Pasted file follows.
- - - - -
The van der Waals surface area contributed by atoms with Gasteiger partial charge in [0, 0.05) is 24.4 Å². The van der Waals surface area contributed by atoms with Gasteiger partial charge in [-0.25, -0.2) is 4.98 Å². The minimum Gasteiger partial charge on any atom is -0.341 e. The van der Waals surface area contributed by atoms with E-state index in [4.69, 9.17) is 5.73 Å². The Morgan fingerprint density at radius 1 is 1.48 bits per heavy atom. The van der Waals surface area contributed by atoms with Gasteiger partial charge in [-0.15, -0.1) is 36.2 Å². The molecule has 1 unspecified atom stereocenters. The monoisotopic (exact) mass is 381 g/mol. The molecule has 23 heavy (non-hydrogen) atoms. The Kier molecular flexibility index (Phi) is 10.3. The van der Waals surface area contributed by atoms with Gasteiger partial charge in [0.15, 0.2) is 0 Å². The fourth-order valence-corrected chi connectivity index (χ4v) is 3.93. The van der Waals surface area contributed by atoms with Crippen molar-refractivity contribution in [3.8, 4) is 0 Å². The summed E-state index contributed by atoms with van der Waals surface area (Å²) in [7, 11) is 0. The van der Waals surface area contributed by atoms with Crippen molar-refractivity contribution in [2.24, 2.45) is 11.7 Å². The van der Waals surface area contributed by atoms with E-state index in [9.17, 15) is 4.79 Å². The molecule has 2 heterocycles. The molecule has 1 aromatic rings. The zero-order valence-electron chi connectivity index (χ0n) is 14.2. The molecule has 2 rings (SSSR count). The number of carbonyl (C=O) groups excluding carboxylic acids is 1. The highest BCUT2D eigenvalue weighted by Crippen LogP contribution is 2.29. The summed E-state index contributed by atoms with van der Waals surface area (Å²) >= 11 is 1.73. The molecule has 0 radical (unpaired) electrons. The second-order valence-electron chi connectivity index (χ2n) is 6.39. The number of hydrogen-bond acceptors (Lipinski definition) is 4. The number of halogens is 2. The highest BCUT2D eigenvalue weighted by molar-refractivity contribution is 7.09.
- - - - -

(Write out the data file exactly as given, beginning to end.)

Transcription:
The van der Waals surface area contributed by atoms with Gasteiger partial charge in [0, 0.05) is 24.4 Å². The van der Waals surface area contributed by atoms with Gasteiger partial charge in [-0.25, -0.2) is 4.98 Å². The minimum Gasteiger partial charge on any atom is -0.341 e. The van der Waals surface area contributed by atoms with E-state index in [4.69, 9.17) is 5.73 Å². The Morgan fingerprint density at radius 1 is 1.48 bits per heavy atom. The van der Waals surface area contributed by atoms with Gasteiger partial charge in [-0.15, -0.1) is 36.2 Å². The molecule has 1 unspecified atom stereocenters. The monoisotopic (exact) mass is 381 g/mol. The molecule has 23 heavy (non-hydrogen) atoms. The Kier molecular flexibility index (Phi) is 10.3. The van der Waals surface area contributed by atoms with Gasteiger partial charge in [0.15, 0.2) is 0 Å². The fourth-order valence-corrected chi connectivity index (χ4v) is 3.93. The van der Waals surface area contributed by atoms with Crippen molar-refractivity contribution in [3.8, 4) is 0 Å². The summed E-state index contributed by atoms with van der Waals surface area (Å²) in [7, 11) is 0. The van der Waals surface area contributed by atoms with Crippen molar-refractivity contribution in [2.24, 2.45) is 11.7 Å². The van der Waals surface area contributed by atoms with E-state index in [9.17, 15) is 4.79 Å². The molecule has 2 heterocycles. The molecule has 1 aromatic rings. The zero-order valence-electron chi connectivity index (χ0n) is 14.2. The molecule has 2 rings (SSSR count). The number of carbonyl (C=O) groups excluding carboxylic acids is 1. The highest BCUT2D eigenvalue weighted by Crippen LogP contribution is 2.29. The summed E-state index contributed by atoms with van der Waals surface area (Å²) >= 11 is 1.73. The molecule has 0 radical (unpaired) electrons. The second-order valence-electron chi connectivity index (χ2n) is 6.39. The number of hydrogen-bond acceptors (Lipinski definition) is 4. The number of halogens is 2. The highest BCUT2D eigenvalue weighted by molar-refractivity contribution is 7.09.